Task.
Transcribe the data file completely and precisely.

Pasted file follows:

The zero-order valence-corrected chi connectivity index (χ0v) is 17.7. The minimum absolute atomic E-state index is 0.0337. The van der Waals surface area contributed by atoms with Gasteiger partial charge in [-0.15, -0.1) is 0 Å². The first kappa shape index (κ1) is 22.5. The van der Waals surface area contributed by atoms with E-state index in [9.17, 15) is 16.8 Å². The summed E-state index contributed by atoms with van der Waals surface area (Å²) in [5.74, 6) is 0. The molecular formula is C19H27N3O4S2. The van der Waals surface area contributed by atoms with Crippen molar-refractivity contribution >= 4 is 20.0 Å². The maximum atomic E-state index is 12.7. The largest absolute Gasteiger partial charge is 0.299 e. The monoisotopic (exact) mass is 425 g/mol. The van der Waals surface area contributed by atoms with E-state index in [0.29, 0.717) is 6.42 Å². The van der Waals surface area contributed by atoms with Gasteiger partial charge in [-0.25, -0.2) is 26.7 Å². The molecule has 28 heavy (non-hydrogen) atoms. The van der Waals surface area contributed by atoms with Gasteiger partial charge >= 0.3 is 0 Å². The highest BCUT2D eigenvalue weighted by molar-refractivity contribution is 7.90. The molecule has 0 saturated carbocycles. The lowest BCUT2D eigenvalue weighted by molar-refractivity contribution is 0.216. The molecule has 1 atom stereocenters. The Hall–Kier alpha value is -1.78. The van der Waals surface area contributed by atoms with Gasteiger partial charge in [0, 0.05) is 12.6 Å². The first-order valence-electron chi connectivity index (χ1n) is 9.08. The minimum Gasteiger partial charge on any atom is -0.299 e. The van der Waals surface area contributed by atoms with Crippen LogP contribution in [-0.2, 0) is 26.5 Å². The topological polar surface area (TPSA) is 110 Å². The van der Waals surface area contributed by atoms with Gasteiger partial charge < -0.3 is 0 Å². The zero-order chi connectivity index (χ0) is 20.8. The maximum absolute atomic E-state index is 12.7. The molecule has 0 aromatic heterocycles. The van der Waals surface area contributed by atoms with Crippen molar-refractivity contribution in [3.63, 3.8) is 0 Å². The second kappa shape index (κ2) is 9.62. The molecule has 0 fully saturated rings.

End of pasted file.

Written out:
The zero-order valence-corrected chi connectivity index (χ0v) is 17.7. The minimum absolute atomic E-state index is 0.0337. The van der Waals surface area contributed by atoms with Gasteiger partial charge in [-0.15, -0.1) is 0 Å². The first kappa shape index (κ1) is 22.5. The van der Waals surface area contributed by atoms with E-state index in [9.17, 15) is 16.8 Å². The summed E-state index contributed by atoms with van der Waals surface area (Å²) in [5.74, 6) is 0. The molecular formula is C19H27N3O4S2. The van der Waals surface area contributed by atoms with Crippen molar-refractivity contribution >= 4 is 20.0 Å². The maximum atomic E-state index is 12.7. The largest absolute Gasteiger partial charge is 0.299 e. The monoisotopic (exact) mass is 425 g/mol. The van der Waals surface area contributed by atoms with E-state index in [0.29, 0.717) is 6.42 Å². The van der Waals surface area contributed by atoms with Gasteiger partial charge in [-0.25, -0.2) is 26.7 Å². The molecule has 28 heavy (non-hydrogen) atoms. The van der Waals surface area contributed by atoms with Gasteiger partial charge >= 0.3 is 0 Å². The highest BCUT2D eigenvalue weighted by molar-refractivity contribution is 7.90. The molecule has 0 saturated carbocycles. The lowest BCUT2D eigenvalue weighted by molar-refractivity contribution is 0.216. The molecule has 1 atom stereocenters. The Hall–Kier alpha value is -1.78. The van der Waals surface area contributed by atoms with Gasteiger partial charge in [0, 0.05) is 12.6 Å². The first-order valence-electron chi connectivity index (χ1n) is 9.08. The minimum Gasteiger partial charge on any atom is -0.299 e. The van der Waals surface area contributed by atoms with Crippen LogP contribution in [-0.2, 0) is 26.5 Å². The topological polar surface area (TPSA) is 110 Å². The van der Waals surface area contributed by atoms with Gasteiger partial charge < -0.3 is 0 Å². The zero-order chi connectivity index (χ0) is 20.8. The maximum absolute atomic E-state index is 12.7. The molecule has 0 aromatic heterocycles. The van der Waals surface area contributed by atoms with Crippen molar-refractivity contribution in [3.63, 3.8) is 0 Å². The second kappa shape index (κ2) is 9.62. The molecule has 0 fully saturated rings.